PARENTING HUMOR ????
I wanted to introduce myself to all the newly admitted parents. I’m the moderator of the group and the originator and host of the parent happy hour that takes place at the campus pub on move-in day. Maybe you’ll think I post too much, but I found that when your child is off to college, it’s the best time to invite social media back into your life.
If you’re looking for information on parent orientation, I’ll let you know that it’s just a table with bumper stickers and free boxed water. There are no community-building activities for the parents, and this group grew out of that disappointment. Thankfully this group is a treasure trove of useful information.
For instance, I know that this might shock the new parents, but there are no microwaves allowed in dorm rooms, and after talking to the college administration, I will advise you that it’s a battle you’ll never win. Your child will have to share a microwave with other students in the shared kitchen. Some other tips — you should’ve ordered FRAKA Ikea bags to pack your kid’s clothes when they were in pre-school, and you should remove fire hazards like an extension cord or a candle from your college shopping list. If the college discovers either of those items, your child might be asked to leave the college.
We also have one rule that you must follow. Before you post, you must know that this Facebook group is like Fight Club. And like Fight Club, the first rule, is you can’t talk about the College Parent Group. Never share what goes on here with the student—this isn’t for them. They’re only the ones attending the college and don’t need to know what goes on in the private parent forum. That said, feel free to post intimate stories of your child’s experiences at college. Let us know if they’re unhappy with their roommate, the details of their latest breakup, and to ask for hangover cures the morning after your child’s first frat party. We want to hear it all.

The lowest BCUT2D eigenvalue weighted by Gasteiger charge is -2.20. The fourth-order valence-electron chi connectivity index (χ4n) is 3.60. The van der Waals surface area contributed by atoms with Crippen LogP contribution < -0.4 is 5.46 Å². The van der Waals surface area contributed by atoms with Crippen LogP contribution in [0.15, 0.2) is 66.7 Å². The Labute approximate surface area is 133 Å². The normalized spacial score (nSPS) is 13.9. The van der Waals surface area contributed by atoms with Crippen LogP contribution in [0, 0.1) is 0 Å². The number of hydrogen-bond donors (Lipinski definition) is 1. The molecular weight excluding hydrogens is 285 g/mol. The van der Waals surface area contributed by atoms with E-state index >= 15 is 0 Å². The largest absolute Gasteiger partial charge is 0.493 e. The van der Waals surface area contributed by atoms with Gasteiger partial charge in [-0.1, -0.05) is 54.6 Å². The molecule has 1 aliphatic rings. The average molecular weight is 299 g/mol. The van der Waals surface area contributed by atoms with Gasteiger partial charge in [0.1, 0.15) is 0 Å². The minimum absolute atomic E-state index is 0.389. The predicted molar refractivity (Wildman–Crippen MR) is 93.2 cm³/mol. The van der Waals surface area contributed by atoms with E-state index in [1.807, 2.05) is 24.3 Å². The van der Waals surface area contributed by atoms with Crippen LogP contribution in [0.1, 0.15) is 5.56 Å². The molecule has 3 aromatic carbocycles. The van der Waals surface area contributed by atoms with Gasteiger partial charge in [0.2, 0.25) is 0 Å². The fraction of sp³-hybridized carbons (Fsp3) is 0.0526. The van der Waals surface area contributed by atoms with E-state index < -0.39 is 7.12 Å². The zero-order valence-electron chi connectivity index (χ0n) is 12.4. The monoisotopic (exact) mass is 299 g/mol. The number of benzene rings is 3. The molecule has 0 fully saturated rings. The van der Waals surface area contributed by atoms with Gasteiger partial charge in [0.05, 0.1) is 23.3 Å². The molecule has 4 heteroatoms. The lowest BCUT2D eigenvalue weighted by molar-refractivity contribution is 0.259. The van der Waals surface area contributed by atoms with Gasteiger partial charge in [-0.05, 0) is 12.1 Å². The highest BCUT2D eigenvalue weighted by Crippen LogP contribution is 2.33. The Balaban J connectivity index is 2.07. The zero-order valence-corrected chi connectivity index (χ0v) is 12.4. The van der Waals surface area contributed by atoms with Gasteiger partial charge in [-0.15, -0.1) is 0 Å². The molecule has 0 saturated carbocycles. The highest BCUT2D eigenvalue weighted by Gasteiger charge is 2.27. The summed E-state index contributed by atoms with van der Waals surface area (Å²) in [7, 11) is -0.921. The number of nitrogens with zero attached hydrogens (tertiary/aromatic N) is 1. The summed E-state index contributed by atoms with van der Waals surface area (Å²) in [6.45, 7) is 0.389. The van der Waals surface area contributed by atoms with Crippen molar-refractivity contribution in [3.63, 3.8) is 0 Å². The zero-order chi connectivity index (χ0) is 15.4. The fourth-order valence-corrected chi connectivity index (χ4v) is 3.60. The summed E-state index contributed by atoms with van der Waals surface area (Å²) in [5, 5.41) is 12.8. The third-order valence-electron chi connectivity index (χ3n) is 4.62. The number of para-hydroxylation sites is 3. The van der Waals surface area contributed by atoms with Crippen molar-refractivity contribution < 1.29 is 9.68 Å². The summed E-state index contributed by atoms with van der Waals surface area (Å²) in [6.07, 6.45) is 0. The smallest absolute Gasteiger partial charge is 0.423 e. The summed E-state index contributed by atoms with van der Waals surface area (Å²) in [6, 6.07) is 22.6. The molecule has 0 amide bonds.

Speaking of our kids. My DD called to ask me if she could study abroad. I recently watched a show on Netflix about pre-schoolers in another country who run errands for their parents. In one episode a two-year-old was responsible for buying the family curry at a market located a kilometer away. I turned off the TV because I felt like I was about to watch a potential abduction. I don’t want to sound judgmental, but what were those negligent parents thinking? I’m a responsible parent, so I track our nineteen-year-old’s whereabouts on my iPhone and make sure she stays on campus. If she needs curry, she can call me, and I can reach out to this group to find out the best curry near campus and order it to her room. I’d also let her professors know that sometimes my daughter has reactions to curry, and she might be late to class the next day because of stomach issues. Of course, I simply told her I’d think about it. Yet I want to be honest with this group, I’m not subsidizing a trip abroad unless that program has a Facebook group that can supplement me in monitoring my child’s life. Anyone know about the program? Please respond to this post.
I know we’re all fans of free speech here. That said, I had to delete a few aggressive posts, where parents judged others in this group for being overprotective. I think some parents on this board are confusing coddling with caring. There’s nothing wrong with newly admitted parents arranging “play dates” with other incoming freshmen who live within a three-hundred-mile radius of their home.
It’s true that when I was a college sophomore, I was on MTV’s Spring Break. It’s also true that my parents had no idea when spring break was, so they weren’t expecting me home. In fact, they never called me. But I went to college when the only person who owned a cellphone was Gordon Gekko and to communicate with my parents I’d have to wait for a payphone at the end of the hall. Yes, I turned out okay without any parental involvement, just like the child on that TV Show, who I hope and pray showed up to his parent’s house after completing the curry purchase. However, in my defense, I’m shelling out more than the average American salary a year to send my kid to this college, and when you make that kind of investment in your kid, you better track their every move.
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